Now that you know how to type fadas, you have no excuse not to use them properly! Regardless of the kind of device you have or the method you choose, it really is pretty simple. And it is important.

For more on the importance of the fada in Irish, as well as basic pronunciation for accented and unaccented vowels, have a look at the blog post I wrote on this subject for Bitesize Irish Gaelic in 2013:

Happy Typing!


Update: 9/10/17 — Microsoft Word

A commenter, Bruce Burrill, has turned me on to a nifty feature of Microsoft Word of which I had been unaware.

When using Word, if you simultaneously press the “ctrl” and the apostrophe keys, release them, and then type a vowel, you’ll get that vowel with the fada.

For example, when working in a Word document, press “ctrl” and your apostrophe key at the same time. Release both keys and type “a.” What you should get is á. No special set-up required.

Thanks Bruce!

Featured image © 2008 by Audrey Nickel. Taken along a roadside in Glencolmkill, Co. Donegal. “Baaaaa! Have you seen my fada?”

In addition to being “The Geeky Gaeilgeoir,” Audrey Nickel is the author of  The Irish Gaelic Tattoo Handbook,” published by Bradan Press, Nova Scotia, Canada.  For information about the book, including where to buy it, please visit

9 thoughts on “Are You a Fada-less Child?”

  1. Using Windows Word one can simultaneously press “ctrl” and the apostrophe keys and then release them, one can then type a vowel with a fada: Á é Í ó Ú. No special setup seems to be needed for this.


  2. In my Mac environments, I added the “Irish – Extended” keyboard, then I can switch to that instead of using the U.S. keyboard. In Irish mode, alt-vowel yields áéíóú (fringe benefits are immediate access to € and ⁊). Only when you’re really showing off “as Gaeilge” would you use ABC Extended so you can alt-w before a consonant and get a buailte for a wicked-looking séiṁiú.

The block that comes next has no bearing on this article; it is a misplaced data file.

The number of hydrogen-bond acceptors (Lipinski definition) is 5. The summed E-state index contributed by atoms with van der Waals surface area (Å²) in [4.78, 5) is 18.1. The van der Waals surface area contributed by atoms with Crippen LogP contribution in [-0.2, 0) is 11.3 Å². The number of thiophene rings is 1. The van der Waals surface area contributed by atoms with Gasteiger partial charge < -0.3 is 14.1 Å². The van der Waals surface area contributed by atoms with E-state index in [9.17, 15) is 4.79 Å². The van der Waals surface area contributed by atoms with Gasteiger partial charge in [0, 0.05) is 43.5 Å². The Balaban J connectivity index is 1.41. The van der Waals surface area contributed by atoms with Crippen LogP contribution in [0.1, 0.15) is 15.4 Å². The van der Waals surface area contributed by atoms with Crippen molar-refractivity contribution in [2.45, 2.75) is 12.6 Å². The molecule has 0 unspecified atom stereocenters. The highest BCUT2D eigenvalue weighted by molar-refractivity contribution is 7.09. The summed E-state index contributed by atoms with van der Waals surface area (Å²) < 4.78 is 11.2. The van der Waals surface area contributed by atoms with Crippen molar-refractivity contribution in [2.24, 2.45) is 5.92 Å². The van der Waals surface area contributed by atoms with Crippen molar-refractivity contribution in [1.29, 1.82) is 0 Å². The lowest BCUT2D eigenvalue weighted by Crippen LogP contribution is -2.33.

3. I use an alternate keyboard layout for typing other languages called US International (AltGr Dead Keys). You can get it for Windows here: (It’s called United States International Alternate there). It makes the right Alt act as an AltGr key similar to the Irish keyboard layout; to get an acute accent on a letter, you press right Alt + apostrophe, followed by the letter, or just right Alt + letter. It doesn’t change any of the keybindings unless you press right Alt, which makes it great if you don’t want to unlearn anything.


  4. “If you don’t mind, I’m going to add this information to the body of the post, so it will be more readily accessible to readers. Do you know if it works in all versions of Word?” Don’t mind at all. Happy to help. I am not sure how far back this MS Word feature goes. Earliest MS Word fada file I have on my XP machine is 2008.